Vanessa Bryant, the widow of Kobe Bryant, has sued the Los Angeles County Sheriff’s Department, saying that she “lives in fear that she or her children” will see unauthorized photos taken by deputies at the site of the helicopter crash that killed her husband, their daughter Gianna and seven others.
The lawsuit, which was filed on Sept. 17, alleges that “no fewer than eight sheriff’s deputies at the crash site pulled out their personal cellphones and snapped photos of the dead children, parents and coaches.” The photos, the suit said, were taken for “their own personal gratification,” rather than for official law enforcement purposes.
The lawsuit seeks unspecified damages for negligence, intentional infliction of emotional distress and invasion of Ms. Bryant’s privacy. It comes four months after Ms. Bryant filed a claim against the Sheriff’s Department, a precursor to a lawsuit.
Ms. Bryant says in the lawsuit that the day of the Jan. 26 crash, she personally asked Sheriff Alex Villanueva to designate a no-fly zone over the crash site and to secure it from photographers to protect the families’ privacy.
But shortly after the crash, according to the lawsuit, one of the deputies who had responded shared graphic images from the site with a woman at a Norwalk, Calif., bar. A bartender overheard the conversation, the suit said, and reported the episode to the Sheriff’s Department.
The lawsuit says that Ms. Bryant was “shocked and devastated” when she learned that photographs had been taken and that she “lives in fear that she or her children will one day confront horrific images of their loved ones online.” The taking of the unauthorized photos was first reported in February by The Los Angeles Times.
The suit also alleges that, rather than inform the victims’ families or open an investigation after learning of the deputies’ actions, Sheriff Villanueva “directed a cover-up,” telling the deputies that they would not face discipline if they deleted the photos.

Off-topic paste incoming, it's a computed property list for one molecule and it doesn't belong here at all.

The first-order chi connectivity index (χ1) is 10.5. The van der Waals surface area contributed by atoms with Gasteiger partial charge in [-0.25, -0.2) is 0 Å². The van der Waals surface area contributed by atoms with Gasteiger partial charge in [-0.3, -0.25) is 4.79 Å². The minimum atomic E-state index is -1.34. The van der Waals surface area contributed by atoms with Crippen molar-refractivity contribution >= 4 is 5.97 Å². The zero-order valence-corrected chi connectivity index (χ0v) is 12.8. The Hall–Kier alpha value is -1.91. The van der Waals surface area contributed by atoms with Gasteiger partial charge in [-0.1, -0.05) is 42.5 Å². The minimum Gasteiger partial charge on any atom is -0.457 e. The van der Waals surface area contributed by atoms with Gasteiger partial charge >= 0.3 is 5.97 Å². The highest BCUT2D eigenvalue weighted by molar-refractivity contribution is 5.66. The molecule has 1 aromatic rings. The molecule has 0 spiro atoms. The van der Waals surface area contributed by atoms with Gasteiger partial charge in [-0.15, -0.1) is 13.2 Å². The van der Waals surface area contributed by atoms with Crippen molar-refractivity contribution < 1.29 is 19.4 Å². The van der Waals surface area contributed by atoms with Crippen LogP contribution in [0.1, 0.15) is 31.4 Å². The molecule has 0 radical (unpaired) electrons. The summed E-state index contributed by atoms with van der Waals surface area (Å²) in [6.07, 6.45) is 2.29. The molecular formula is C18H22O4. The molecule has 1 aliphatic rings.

In an interview with NBC News in March, Sheriff Villanueva acknowledged that he had ordered the eight deputies involved to delete the unauthorized photos, which included images of the remains.
“That was my No. 1 priority,” Sheriff Villanueva told NBC News, “to make sure those photos no longer exist.”
In a statement Tuesday in response to the lawsuit, the Sheriff’s Department said, “As a result of the swift actions we took under extraordinary circumstances, no pictures made it into the public arena.” It added, “We continue to offer our heartfelt sympathies for the victims and their families.”
After The Los Angeles Times first reported on the leaked photos in February, Sheriff Villanueva said he had started an investigation, which would be overseen by the Los Angeles County Inspector General’s Office.
Neither the Inspector General’s Office nor Ms. Bryant’s lawyers responded to emails or calls for comment.
The helicopter crash that killed the retired basketball star and his 13-year-old daughter, Gianna, also killed Christina Mauser; Payton and Sarah Chester; John, Keri and Alyssa Altobelli; and the pilot, Ara Zobayan. The group was flying from Orange County to a youth basketball tournament when the Sikorsky S-76B helicopter slammed into a hillside near Calabasas, Calif., northwest of downtown Los Angeles.
A bill written by State Assemblyman Mike Gipson and sponsored by the Los Angeles County Sheriff’s Department would make it a misdemeanor, punishable by $1,000 fines per violation, for “first responders” to take unauthorized photos of deceased people at the scene of an accident or crime. The bill was passed by the California State Legislature in August and awaits the signature of Gov. Gavin Newsom.